National climate scientist WL Sumathipala said recent storm activity had sped up the timetable to help residents cope with changing weather. "We have looked at weather patterns for a long period of time and it is only now that we are ready to make scientifically supported statements about climate change."

Link up top: Trans-Alaska Pipeline Temporary Restart Begins as Bypass May Take 5 Days

I have been searching the links on this all morning and I think, but cannot confirm, that the pipeline is being started with it still leaking. They are pumping at a reduced rate though I can find nothing that says what that rate is. They were worried that a pig, stuck somewhere right between two pumping stations, might freeze in place. Water seeps out of the oil and would freeze in the pipeline, locking the pig in place. That would be a mild disaster if that happened.

So they are just pumping the oil at a reduced rate while they build the bypass. When the bypass is complete they will then stop production and cut the line at both ends of the concrete encased leaky pipeline and cut the bypass in. They should have recovered the pig by then, reducing the risk.

Anyway that is my take on what is happening from my reading of several links on the subject. If someone has another take please post it.

Ron P.

So this could be literally a problem of a stuck pig! ;-)

No more OT than random puns:

The first part of the Nation series "Peak Oil and Climate Change" is now on line, with our boy Richard Heinberg:


I'd be interested in what people think.

We have already seen this one and discussed it thoroughly on January 8th. However the next of "The Nation" series on the subject is out.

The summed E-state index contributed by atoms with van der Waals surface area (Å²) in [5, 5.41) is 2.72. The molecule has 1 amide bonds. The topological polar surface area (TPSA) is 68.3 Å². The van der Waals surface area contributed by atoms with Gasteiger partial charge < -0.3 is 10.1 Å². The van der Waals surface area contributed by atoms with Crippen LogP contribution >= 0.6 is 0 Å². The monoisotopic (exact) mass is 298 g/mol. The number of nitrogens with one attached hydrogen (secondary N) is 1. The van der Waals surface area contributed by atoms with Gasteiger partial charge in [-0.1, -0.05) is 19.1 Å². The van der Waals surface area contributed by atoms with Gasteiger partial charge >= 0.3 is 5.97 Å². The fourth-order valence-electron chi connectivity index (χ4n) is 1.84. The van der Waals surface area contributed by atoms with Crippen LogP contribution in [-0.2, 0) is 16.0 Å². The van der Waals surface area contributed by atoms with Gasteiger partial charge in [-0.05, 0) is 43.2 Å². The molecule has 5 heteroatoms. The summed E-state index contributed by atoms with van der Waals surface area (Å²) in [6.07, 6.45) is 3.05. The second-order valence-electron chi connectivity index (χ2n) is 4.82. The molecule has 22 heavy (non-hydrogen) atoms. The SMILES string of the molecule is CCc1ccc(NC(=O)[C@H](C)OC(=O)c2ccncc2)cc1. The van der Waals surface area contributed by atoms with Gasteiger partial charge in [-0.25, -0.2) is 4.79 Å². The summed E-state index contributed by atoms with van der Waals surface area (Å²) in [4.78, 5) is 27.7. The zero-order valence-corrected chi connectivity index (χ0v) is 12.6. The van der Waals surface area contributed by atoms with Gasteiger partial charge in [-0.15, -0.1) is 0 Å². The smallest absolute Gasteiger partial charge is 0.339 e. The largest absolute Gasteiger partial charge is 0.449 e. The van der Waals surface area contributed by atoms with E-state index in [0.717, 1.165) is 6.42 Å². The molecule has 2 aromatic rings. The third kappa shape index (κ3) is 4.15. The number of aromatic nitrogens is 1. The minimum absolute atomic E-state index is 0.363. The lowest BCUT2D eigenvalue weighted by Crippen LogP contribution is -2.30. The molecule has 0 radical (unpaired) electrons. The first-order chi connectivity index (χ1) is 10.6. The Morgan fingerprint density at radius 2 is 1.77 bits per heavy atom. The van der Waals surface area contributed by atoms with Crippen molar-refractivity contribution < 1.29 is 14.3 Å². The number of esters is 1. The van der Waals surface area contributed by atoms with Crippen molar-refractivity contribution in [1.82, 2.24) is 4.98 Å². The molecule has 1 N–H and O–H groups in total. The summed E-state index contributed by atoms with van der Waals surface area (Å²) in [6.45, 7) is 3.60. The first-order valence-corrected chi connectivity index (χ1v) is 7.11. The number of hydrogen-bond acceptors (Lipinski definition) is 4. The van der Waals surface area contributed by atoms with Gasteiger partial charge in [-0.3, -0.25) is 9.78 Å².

The Globe's Limitations: How Peak Oil Threatens Economic Growth

In the second video in the series “Peak Oil and a Changing Climate” from The Nation and On The Earth productions, Richard Heinberg, senior fellow with the Post Carbon Institute, discusses how depleting oil supplies threaten the future of global economic growth. According to Heinberg, historically there has been a close correlation between increased energy consumption and economic growth. If the economy starts to recover after the financial crisis and there is an increased demand for oil but not enough supply to keep up with that demand, we may hit a ceiling on what the economy can do.

Ron P.

On 4 april 2009 there was an article published by Aleklett:

Not enough oil for the G20 package / Oljan räcker inte till G20-paketet


They intend to remove the pig at Pump Station 8. Nowhere in any official information do they state what the flow rate will be that I can find but I assume it is the lowest flow-rate they reckon they need. Hopefully we will see updates from BP etc on their updated field output. As of the latest update it would still appear to be 5% so perhaps that is close to the pipeline flow-rate during the temporary restart. Some earlier media reports had said that the pipeline was flowing at 5% of capacity since the shutdown but what was actually happening was that 5% of production as being stored onsite until the tanks filled up.

Official incident page at http://www.dec.state.ak.us/spar/perp/response/sum_fy11/110108301/1101083...

Unified Command is awaiting regulatory approval on a plan to briefly restart the
pipeline for an interim period to increase temperatures in tanks and the pipeline,
and reduce the potential for freezing or cold crude conditions.
o This would move the cleaning pig to a location where it won’t risk pump
station equipment. Crews at Pump Station 8 could trap the pig between
two valves in the mainline and route crude oil around using bypass piping.